National Geographic : 1966 Jul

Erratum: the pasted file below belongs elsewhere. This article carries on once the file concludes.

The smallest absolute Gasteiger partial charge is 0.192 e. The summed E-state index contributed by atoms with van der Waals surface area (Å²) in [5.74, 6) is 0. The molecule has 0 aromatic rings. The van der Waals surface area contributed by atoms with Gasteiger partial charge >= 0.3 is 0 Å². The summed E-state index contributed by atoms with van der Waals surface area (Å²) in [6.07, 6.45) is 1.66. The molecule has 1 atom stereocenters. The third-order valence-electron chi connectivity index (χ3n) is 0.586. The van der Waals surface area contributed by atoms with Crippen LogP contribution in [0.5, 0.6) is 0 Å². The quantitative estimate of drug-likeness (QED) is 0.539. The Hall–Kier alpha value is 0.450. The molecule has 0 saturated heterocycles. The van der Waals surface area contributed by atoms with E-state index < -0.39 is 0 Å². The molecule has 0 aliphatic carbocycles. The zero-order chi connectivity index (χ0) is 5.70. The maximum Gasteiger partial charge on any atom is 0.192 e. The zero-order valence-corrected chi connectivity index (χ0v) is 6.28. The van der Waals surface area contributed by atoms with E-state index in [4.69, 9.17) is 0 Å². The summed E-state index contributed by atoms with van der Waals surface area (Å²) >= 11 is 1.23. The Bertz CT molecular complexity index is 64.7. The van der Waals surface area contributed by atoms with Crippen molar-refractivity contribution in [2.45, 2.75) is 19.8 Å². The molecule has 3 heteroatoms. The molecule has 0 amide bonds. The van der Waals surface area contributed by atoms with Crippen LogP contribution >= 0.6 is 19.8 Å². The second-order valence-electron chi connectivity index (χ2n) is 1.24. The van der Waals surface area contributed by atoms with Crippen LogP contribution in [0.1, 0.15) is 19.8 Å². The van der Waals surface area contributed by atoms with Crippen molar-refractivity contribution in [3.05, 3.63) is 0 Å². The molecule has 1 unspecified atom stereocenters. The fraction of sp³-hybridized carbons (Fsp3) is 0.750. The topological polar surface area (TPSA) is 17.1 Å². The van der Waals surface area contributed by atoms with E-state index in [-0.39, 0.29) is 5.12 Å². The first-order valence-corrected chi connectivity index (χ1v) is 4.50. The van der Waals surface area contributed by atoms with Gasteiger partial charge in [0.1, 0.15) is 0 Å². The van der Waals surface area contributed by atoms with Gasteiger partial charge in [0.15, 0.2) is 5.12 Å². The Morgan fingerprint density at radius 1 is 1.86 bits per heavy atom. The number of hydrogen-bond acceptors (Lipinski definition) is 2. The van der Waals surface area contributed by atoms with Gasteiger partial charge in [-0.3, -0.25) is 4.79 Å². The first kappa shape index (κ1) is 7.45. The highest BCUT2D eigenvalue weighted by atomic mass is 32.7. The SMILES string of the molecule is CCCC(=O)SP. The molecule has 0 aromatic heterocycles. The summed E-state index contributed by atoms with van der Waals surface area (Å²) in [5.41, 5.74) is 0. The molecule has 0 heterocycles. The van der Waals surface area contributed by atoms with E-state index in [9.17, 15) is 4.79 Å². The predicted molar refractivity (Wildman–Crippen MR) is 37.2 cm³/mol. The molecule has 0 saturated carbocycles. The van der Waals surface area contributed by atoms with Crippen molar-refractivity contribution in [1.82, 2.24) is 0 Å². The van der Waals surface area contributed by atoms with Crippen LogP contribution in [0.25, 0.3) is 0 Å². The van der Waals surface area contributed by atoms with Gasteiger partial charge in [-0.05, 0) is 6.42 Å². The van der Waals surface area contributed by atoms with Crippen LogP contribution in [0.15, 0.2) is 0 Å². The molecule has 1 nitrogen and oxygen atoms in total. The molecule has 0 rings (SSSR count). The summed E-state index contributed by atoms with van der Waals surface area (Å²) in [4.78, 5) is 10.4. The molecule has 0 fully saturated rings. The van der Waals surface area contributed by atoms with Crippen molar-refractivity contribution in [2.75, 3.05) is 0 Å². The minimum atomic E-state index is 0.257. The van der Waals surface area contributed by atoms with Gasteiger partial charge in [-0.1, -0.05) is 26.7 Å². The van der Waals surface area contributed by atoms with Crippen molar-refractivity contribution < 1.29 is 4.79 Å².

tied a covering of bamboo mats over the steeply pitched roof until the permanent roof ing of grass shingles could be woven. Our home, which was to have taken two weeks to build, had been put up in a single day, after only three days of gathering mate rials. Ai Po had not wanted to make a prom ise he could not keep. In accordance with Lua custom, Sally and I climbed up the ladder with rice, cotton, tobacco, money, new clothes, and other sym bols of the good life. Pu Di sacrificed a chick en, summoning the good spirits to protect the house and its inhabitants. The women of the village began to troop in with small bags of rice for Sally and me and bottles of plai for everyone. Someone came from every household to make us welcome. Pounding chili peppers for a stew, a girl helps prepare the feast that follows the peri odic sacrifice to ancestor spirits guarding this house. Care and feeding of hundreds of different spirits occupy much of the Lua's time and resources. After the pious Lua sac rifice, the practical Lua eat-a convenient arrangement for both body and soul. Study in silver, the widow Ee Suin gins cotton on the porch of her son's house. Downy seeds squeezed from the fiber by the hand-cranked roller spill onto her lap. Later she will fluff the cotton for spinning by whanging it with a bowlike device. Most households use gins to process the winter crop. Silversmiths in the neighboring village of La Oop fashioned the gleaming necklaces.